Allowing Service Animals In K-12 Schools: What Educators Should Know

A Supreme Court ruling from 2017 shines a spotlight on the legal risks educators face when deciding not to allow service animals in schools.

With a new school year underway, a Supreme Court ruling from 2017 reminds us about the clarification on the use of service animals in K-12 schools. The ruling was made thanks to a 13-year-old girl named Ehlena Fry and her trained service dog, Wonder.

In February 2017, the Supreme Court ruled unanimously in favor of Ehlena, who was born with cerebral palsy. In 2009, Ehlena’s elementary school had prohibited Wonder from accompanying her to class because school officials felt providing a human aide would suffice. As the school district saw it, providing an assistant meant educators were complying with the Individuals With Disabilities Education Act (IDEA).

But the Fry family argued that the Americans With Disabilities Act (ADA) requires schools to allow Wonder to accompany Ehlena, even though educators provide an assistant.

What it means for schools

The Supreme Court ruling sends a clear message.

“Schools need to treat service animals as a reasonable accommodation to a disability,” said Thom Rickert, vice president and head of marketing at Trident Public Risk Solutions, which provides insurance coverage for public entities such as public schools. “They can no longer assume having a human aide as part of an individualized education plan renders a service animal superfluous.”

What K-12 schools should do

Rickert offers these suggestions:

1. Create a plan

Consider a procedure based on the ADA National Network’s Service Animals and Emotional Support Animals guide. At a minimum, consider using the ADA definition of service animals: “any dog that is individually trained to do work or perform tasks for the benefit of an individual with a disability, including a physical, sensory, psychiatric, intellectual or other mental disability.” Understand the difference between service animals and animals that give emotional support or comfort, which are not covered by the ADA.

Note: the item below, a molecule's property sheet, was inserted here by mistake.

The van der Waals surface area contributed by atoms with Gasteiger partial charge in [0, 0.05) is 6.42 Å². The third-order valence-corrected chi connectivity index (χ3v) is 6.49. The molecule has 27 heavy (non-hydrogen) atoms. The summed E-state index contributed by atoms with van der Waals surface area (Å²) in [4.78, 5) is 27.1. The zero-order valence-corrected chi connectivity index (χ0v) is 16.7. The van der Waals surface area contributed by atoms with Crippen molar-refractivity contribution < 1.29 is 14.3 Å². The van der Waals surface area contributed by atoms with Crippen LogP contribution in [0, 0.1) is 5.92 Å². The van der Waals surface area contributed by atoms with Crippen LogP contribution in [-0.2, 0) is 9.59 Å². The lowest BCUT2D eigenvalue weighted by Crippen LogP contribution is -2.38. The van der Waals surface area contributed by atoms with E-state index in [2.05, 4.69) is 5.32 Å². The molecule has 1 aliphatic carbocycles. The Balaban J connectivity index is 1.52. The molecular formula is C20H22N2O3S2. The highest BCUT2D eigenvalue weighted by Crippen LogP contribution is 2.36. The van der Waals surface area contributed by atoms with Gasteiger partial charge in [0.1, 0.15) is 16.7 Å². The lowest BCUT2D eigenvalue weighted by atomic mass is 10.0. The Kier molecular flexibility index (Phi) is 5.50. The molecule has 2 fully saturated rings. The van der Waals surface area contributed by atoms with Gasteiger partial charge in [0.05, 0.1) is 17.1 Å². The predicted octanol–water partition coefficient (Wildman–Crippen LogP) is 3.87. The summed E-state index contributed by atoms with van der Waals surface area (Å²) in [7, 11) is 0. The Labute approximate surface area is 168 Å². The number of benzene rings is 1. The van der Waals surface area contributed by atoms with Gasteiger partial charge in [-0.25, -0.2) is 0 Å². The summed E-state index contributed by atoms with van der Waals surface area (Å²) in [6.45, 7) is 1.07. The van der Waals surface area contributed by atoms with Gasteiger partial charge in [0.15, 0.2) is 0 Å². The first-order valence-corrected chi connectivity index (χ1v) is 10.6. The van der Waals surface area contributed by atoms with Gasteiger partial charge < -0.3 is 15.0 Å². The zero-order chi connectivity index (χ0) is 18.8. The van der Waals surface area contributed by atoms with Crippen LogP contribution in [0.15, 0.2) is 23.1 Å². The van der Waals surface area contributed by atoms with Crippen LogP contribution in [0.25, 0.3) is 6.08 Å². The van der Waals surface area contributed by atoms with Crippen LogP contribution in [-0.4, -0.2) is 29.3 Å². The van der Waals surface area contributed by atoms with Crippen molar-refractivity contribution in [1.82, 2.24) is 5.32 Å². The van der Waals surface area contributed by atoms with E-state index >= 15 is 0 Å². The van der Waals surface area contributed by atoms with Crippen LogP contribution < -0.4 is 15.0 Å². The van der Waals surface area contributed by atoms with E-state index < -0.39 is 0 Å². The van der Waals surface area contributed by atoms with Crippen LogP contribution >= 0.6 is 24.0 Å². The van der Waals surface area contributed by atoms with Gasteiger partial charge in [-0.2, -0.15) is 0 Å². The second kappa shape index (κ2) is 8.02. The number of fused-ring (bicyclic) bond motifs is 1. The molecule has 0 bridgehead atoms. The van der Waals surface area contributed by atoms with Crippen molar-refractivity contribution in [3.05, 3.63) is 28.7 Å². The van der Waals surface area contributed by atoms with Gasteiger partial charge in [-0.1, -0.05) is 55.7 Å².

2. Discuss concerns ahead of time.

Meet with the student, family and dog’s trainer to discuss overall concerns and develop a plan before bringing the service dog to school. The plan should address how to educate school staff and other students about the service dog, and how to accommodate the needs of others. Neither fear of dogs nor allergies warrant removing a service dog, so you should make efforts to accommodate students dealing with those issues.

3. Try to prevent the service animal from being disruptive.

To ensure the safety of other students and school personnel, the service dog should have a harness, leash or tether. If that’s impractical, the student or trainer should be able to control the dog by voice commands or other signals.

A service dog also should not bark, jump up on students or otherwise disrupt class.

Thousands of service dogs are used around the world to aid people with disabilities. Ariel Re, which along with Trident is part of Argo Group, sponsors The Guide Dogs for the Blind Association in the U.K. Ariel (pictured) is Ariel Re’s sponsored guide dog.

Reducing risks down the road

“Taking these initial steps shows your willingness to abide by the ADA and provide a quality education for all the students in the classroom,” Rickert said. “It also reduces the likelihood of legal hassles down the road.”

For Ehlena and her family, it’s simply the right thing to do.

“We feel that this really is a victory for our family and all the families with children of differing abilities,” Stacy Fry, Ehlena’s mother, told TIME shortly after the Supreme Court ruling.

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